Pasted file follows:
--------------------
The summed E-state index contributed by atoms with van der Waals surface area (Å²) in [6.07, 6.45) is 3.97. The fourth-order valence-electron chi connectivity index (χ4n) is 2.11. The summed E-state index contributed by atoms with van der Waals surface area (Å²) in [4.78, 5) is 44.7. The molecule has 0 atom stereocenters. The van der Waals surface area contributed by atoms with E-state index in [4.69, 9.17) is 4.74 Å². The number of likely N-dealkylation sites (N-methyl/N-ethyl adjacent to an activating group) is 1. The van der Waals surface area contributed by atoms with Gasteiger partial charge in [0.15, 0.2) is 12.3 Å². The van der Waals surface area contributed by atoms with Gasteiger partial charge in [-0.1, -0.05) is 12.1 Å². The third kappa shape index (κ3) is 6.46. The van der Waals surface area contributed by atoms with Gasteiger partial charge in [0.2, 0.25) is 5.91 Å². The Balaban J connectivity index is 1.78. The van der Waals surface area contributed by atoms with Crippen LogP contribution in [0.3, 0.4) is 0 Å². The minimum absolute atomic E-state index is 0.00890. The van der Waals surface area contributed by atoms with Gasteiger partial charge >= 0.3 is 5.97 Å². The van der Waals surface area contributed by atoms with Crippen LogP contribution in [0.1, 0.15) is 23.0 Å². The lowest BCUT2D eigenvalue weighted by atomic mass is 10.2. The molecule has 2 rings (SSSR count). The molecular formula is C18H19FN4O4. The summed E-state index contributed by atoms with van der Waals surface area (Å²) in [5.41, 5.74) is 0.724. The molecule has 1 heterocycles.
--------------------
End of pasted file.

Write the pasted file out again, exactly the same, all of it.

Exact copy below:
The summed E-state index contributed by atoms with van der Waals surface area (Å²) in [6.07, 6.45) is 3.97. The fourth-order valence-electron chi connectivity index (χ4n) is 2.11. The summed E-state index contributed by atoms with van der Waals surface area (Å²) in [4.78, 5) is 44.7. The molecule has 0 atom stereocenters. The van der Waals surface area contributed by atoms with E-state index in [4.69, 9.17) is 4.74 Å². The number of likely N-dealkylation sites (N-methyl/N-ethyl adjacent to an activating group) is 1. The van der Waals surface area contributed by atoms with Gasteiger partial charge in [0.15, 0.2) is 12.3 Å². The van der Waals surface area contributed by atoms with Gasteiger partial charge in [-0.1, -0.05) is 12.1 Å². The third kappa shape index (κ3) is 6.46. The van der Waals surface area contributed by atoms with Gasteiger partial charge in [0.2, 0.25) is 5.91 Å². The Balaban J connectivity index is 1.78. The van der Waals surface area contributed by atoms with Crippen LogP contribution in [0.3, 0.4) is 0 Å². The minimum absolute atomic E-state index is 0.00890. The van der Waals surface area contributed by atoms with Gasteiger partial charge >= 0.3 is 5.97 Å². The van der Waals surface area contributed by atoms with Crippen LogP contribution in [0.1, 0.15) is 23.0 Å². The lowest BCUT2D eigenvalue weighted by atomic mass is 10.2. The molecule has 2 rings (SSSR count). The molecular formula is C18H19FN4O4. The summed E-state index contributed by atoms with van der Waals surface area (Å²) in [5.41, 5.74) is 0.724. The molecule has 1 heterocycles.